North High School Wall of Honor
Omer Lilburn Thompson
Class of January, 1950
Research done by Claradell Shedd, class of 1953.
Omer Lilburn Thompson

Omer graduated from North High in the class of January, 1950. In 1952, he enlisted in the U.S. Navy, serving his boot camp at the San Diego Naval Training Station. From San Diego, he saw service in the Pacific aboard the destroyer USS DeHaven (DD-727), stationed at Sasebo, Japan.. Thereafter, for a short period of time, he was aboard a sister destroyer ship, the USS Mansfield (DD-728). Following these duty stations, he was sent to the Great Lakes, IL U.S. Naval Training Center, the location from which he was discharged.

Omer was a RD3 with the US Navy. His listed next of kin was O.L. Thompson, Sr., RR#4, Des Moines, IA.
His service number is 3241658. He was discharged in 1954 at the Great Lakes Training Center, IL.

USS DeHaven (DD-727) USS Mansfield (DD-728)

USS DeHaven (DD-727):
September 15, 1952; Long Beach, California
It was Monday, sunny and clear, as the crew went to quarters for muster. The last liberty in the States was over and at 1000 all departments reported ready for getting underway. A short time later all lines were clear and we led the way out between Pier 1 and the Navy Yard Mole. All hands top side took a last look at the dummy hanging from the square-rigged sailing vessel tied at the Pier and then contemplated their future.

The new men wondered and the old hands worried, for the DeHaven was returning to the Western Pacific for the third time since the start of Korean hostilities. The previous tours had seen her visit Inchon with the famous "Sitting Ducks", on patrol along the West Coast, working along the Bomb-line and with Task Force 77. Her fine record was known to all; and, even though two thirds of her crew were new, all hands were certain this cruise would be just as successful as the previous ones.

On clearing the breakwater the word was passed, "Now set the Condition three watch". Old hands muttered under their breath, and new men stumbled uncertainly to their stations as the training began. There would be drills and more drills before the ship would be completely battle ready, and this was our last chance.

We joined the Los Angeles and Oriskany off of San Diego and set our course for Pearl, the Swenson and ourselves taking the usual destroyer screening stations. Inter-ship exercise began, and by the time the final "proceed independently to enter port" was received and we started into the Pearl Harbor Channel, all hands had an idea of what would be expected in the coming Task Force Operations.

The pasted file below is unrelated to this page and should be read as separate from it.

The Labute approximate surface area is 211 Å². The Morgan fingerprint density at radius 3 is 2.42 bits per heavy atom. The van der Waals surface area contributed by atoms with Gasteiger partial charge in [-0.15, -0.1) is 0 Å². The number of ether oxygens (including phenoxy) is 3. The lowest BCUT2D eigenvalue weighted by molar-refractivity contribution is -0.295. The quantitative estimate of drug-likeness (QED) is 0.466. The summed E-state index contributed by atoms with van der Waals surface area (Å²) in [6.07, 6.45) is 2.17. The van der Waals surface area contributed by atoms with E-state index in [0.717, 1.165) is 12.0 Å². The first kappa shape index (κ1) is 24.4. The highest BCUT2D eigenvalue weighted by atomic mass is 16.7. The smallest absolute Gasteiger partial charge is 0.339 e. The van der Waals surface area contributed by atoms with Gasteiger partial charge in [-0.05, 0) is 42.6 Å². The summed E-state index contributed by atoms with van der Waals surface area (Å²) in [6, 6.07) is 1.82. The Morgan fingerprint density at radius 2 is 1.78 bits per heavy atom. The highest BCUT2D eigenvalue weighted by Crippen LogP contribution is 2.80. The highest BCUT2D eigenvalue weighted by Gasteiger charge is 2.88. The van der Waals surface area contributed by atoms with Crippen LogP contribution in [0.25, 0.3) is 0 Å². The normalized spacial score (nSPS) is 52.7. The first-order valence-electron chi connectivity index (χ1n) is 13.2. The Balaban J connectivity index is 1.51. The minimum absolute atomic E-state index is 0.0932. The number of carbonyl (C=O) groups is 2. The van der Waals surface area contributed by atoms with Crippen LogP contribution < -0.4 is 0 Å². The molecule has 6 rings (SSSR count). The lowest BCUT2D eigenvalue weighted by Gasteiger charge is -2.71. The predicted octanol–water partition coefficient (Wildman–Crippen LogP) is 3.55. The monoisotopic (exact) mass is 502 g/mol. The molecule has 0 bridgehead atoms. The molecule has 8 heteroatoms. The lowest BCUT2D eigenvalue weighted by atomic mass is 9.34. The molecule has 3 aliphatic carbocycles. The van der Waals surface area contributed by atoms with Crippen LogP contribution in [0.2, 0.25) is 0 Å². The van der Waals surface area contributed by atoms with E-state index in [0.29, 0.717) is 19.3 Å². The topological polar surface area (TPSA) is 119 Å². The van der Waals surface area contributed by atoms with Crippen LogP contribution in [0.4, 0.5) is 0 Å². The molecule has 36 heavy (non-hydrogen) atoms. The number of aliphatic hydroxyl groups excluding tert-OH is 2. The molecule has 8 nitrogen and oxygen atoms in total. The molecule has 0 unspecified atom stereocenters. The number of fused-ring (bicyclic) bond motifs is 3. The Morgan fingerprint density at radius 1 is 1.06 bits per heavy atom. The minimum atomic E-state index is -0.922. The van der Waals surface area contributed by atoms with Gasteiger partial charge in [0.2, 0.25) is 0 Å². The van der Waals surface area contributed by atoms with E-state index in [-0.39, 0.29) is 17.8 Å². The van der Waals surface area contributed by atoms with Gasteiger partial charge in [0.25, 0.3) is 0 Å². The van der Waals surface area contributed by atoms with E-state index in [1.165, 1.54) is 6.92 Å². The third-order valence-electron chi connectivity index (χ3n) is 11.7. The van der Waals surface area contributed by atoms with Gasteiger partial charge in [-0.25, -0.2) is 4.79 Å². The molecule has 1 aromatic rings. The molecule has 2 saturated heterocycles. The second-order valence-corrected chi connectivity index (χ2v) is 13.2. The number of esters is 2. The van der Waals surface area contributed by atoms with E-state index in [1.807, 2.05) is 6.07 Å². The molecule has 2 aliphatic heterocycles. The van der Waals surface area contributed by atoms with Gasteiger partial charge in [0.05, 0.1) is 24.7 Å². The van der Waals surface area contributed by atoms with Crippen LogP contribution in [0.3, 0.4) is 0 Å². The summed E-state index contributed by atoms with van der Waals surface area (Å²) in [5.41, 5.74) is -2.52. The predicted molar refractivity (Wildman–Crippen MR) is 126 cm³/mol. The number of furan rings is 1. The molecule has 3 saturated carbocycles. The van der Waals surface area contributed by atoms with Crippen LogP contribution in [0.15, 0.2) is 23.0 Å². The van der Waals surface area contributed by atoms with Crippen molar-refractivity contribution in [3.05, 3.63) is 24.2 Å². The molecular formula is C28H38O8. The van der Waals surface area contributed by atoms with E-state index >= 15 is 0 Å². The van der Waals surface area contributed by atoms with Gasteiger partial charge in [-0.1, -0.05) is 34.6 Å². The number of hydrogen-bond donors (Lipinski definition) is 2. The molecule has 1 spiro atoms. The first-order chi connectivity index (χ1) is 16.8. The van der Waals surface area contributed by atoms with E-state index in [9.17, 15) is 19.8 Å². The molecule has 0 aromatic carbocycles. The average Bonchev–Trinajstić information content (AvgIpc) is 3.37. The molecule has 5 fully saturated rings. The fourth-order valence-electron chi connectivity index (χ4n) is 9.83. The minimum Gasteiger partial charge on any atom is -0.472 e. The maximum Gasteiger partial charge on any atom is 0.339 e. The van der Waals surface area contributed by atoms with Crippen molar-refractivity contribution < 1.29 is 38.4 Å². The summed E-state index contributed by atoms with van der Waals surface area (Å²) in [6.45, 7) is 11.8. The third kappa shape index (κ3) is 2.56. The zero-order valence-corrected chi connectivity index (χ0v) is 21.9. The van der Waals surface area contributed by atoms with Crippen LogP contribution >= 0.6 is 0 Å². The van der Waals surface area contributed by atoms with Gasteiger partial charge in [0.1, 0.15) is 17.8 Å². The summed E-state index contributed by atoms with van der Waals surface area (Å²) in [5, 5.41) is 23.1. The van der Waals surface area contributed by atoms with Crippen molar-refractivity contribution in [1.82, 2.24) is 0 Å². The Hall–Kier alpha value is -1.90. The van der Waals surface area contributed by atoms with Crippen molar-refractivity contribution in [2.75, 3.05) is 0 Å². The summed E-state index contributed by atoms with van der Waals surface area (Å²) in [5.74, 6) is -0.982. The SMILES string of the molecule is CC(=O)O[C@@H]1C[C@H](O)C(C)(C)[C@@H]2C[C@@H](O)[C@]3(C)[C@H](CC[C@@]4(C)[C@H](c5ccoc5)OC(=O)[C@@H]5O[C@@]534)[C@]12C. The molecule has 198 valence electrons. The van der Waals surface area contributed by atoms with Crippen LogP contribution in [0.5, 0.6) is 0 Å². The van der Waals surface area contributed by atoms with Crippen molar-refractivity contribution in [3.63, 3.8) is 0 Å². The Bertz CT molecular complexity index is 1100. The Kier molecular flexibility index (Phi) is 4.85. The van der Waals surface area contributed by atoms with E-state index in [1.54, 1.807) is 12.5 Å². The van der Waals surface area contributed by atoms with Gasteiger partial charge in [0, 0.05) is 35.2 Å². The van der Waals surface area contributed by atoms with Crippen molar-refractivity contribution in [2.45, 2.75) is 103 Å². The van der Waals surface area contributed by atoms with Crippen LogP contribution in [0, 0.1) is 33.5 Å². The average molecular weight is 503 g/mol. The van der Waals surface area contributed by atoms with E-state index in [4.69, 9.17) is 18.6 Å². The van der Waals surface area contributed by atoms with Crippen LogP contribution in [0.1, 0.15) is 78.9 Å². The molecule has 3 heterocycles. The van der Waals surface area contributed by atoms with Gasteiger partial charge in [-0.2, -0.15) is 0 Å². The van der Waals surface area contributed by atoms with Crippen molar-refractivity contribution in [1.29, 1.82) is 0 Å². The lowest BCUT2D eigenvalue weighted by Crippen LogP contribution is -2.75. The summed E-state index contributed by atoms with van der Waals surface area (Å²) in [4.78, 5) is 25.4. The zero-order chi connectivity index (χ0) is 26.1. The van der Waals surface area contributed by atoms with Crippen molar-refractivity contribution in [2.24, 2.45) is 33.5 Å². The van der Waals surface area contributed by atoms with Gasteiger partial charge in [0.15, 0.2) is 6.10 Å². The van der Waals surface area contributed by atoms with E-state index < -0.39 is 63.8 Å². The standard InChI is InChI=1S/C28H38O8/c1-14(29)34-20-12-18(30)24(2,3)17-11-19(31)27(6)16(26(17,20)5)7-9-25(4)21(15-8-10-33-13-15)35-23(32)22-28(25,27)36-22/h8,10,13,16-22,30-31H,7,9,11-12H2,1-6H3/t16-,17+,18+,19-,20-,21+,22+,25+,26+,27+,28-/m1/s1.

In spite of the big heads our training continued as we chased submarines and conducted gunnery exercises on Kahoalawake Island. For many this was the first time the guns were fired, but the results were surprisingly good. We had our share of plane guard too, as we chased the Oriskany during carrier operations.

All was not training, however, for we shared an air-sea rescue task with the Mansfield. It involved running at full speed all night long to participate in the down rescue of two men who had parachuted from their Navy dive-bomber. One man required the service of the squadron doctor, as he lay injured on the cliff of one of the islands.

After seventeen days we took our leave from the islands and headed westward with the Swenson and Oriskany. More drills and training, including several new methods of fueling, plus navigational assist to a group of air force jets island-hopping their way to Japan, and then we were in Yokosuka.

The new men hardly had a chance to get acquainted for 36 hours later "Duty called" and we sailed with the rest of DESDIV 91 to take our individual post with Task Force 95. Our "Call" took us along the South coast of the Japanese Island, through the beautiful Shimoniseki Straits to the Songjin-Chongjin area of the Korean east coast. Shortly after our arrival the Captain relieved as Unit Commander and for the next 36 days we coordinated the efforts of the several "UN" ships in their patrol and interdiction activities.

USS Mansfield (DD-728):
On 27 June 1950, two days after the North Korean invasion of South Korea, Mansfield steamed from Sasebo, Japan, to South Korea to provide gunfire support and escort services. Three months later, as flagship for DesDiv 91, she led the division into Inchon Channel, openly inviting shore batteries to unmask themselves. After the shore opened up upon her, Mansfield smothered them with a 5-inch bombardment; she suffered no damage or casualties in the action.

Two weeks after Inchon, Mansfield, while searching for a downed Air Force B-26, struck a mine which severed the bow below the main deck and seriously injured 27 crewmembers. Receiving a stub bow at Subic Bay, she steamed to Naval Shipyard, Bremerton, Washington for repairs; rejoining the U.N. Fleet off South Korea late in 1951 for gunfire support, escort, and shore bombardment duty.

A comprehensive list of names from North High's 1893-2018 graduation classes are from Claradell Shedd's North Des Moines High School website. The names of North High School graduates can be found online at: Omer Lilburn Thompson's 1950 class can be viewed at:
As of 03/11/10, Omer resides in Des Moines, IA with his wife, Aileen.
Music: "Anchors Aweigh" by the U.S. Navy Band
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